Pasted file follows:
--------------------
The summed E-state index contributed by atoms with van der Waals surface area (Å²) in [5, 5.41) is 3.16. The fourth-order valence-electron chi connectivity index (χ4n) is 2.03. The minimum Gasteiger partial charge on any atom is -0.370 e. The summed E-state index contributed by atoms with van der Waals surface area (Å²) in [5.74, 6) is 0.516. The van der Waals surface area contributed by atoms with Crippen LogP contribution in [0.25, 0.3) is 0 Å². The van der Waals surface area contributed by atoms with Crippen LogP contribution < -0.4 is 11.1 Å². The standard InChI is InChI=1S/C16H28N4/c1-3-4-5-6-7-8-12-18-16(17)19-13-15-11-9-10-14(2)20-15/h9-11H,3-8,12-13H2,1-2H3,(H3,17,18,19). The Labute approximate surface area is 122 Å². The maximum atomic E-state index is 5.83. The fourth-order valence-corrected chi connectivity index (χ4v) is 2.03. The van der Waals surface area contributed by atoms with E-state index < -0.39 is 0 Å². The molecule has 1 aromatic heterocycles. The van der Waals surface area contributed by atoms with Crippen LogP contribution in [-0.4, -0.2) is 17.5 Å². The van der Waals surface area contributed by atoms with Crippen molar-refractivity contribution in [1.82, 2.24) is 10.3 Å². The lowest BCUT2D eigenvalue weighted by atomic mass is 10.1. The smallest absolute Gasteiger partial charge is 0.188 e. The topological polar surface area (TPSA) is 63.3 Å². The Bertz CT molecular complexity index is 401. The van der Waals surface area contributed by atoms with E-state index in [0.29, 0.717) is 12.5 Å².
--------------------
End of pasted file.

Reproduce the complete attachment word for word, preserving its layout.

The summed E-state index contributed by atoms with van der Waals surface area (Å²) in [5, 5.41) is 3.16. The fourth-order valence-electron chi connectivity index (χ4n) is 2.03. The minimum Gasteiger partial charge on any atom is -0.370 e. The summed E-state index contributed by atoms with van der Waals surface area (Å²) in [5.74, 6) is 0.516. The van der Waals surface area contributed by atoms with Crippen LogP contribution in [0.25, 0.3) is 0 Å². The van der Waals surface area contributed by atoms with Crippen LogP contribution < -0.4 is 11.1 Å². The standard InChI is InChI=1S/C16H28N4/c1-3-4-5-6-7-8-12-18-16(17)19-13-15-11-9-10-14(2)20-15/h9-11H,3-8,12-13H2,1-2H3,(H3,17,18,19). The Labute approximate surface area is 122 Å². The maximum atomic E-state index is 5.83. The fourth-order valence-corrected chi connectivity index (χ4v) is 2.03. The van der Waals surface area contributed by atoms with E-state index < -0.39 is 0 Å². The molecule has 1 aromatic heterocycles. The van der Waals surface area contributed by atoms with Crippen LogP contribution in [-0.4, -0.2) is 17.5 Å². The van der Waals surface area contributed by atoms with Crippen molar-refractivity contribution in [1.82, 2.24) is 10.3 Å². The lowest BCUT2D eigenvalue weighted by atomic mass is 10.1. The smallest absolute Gasteiger partial charge is 0.188 e. The topological polar surface area (TPSA) is 63.3 Å². The Bertz CT molecular complexity index is 401. The van der Waals surface area contributed by atoms with E-state index in [0.29, 0.717) is 12.5 Å².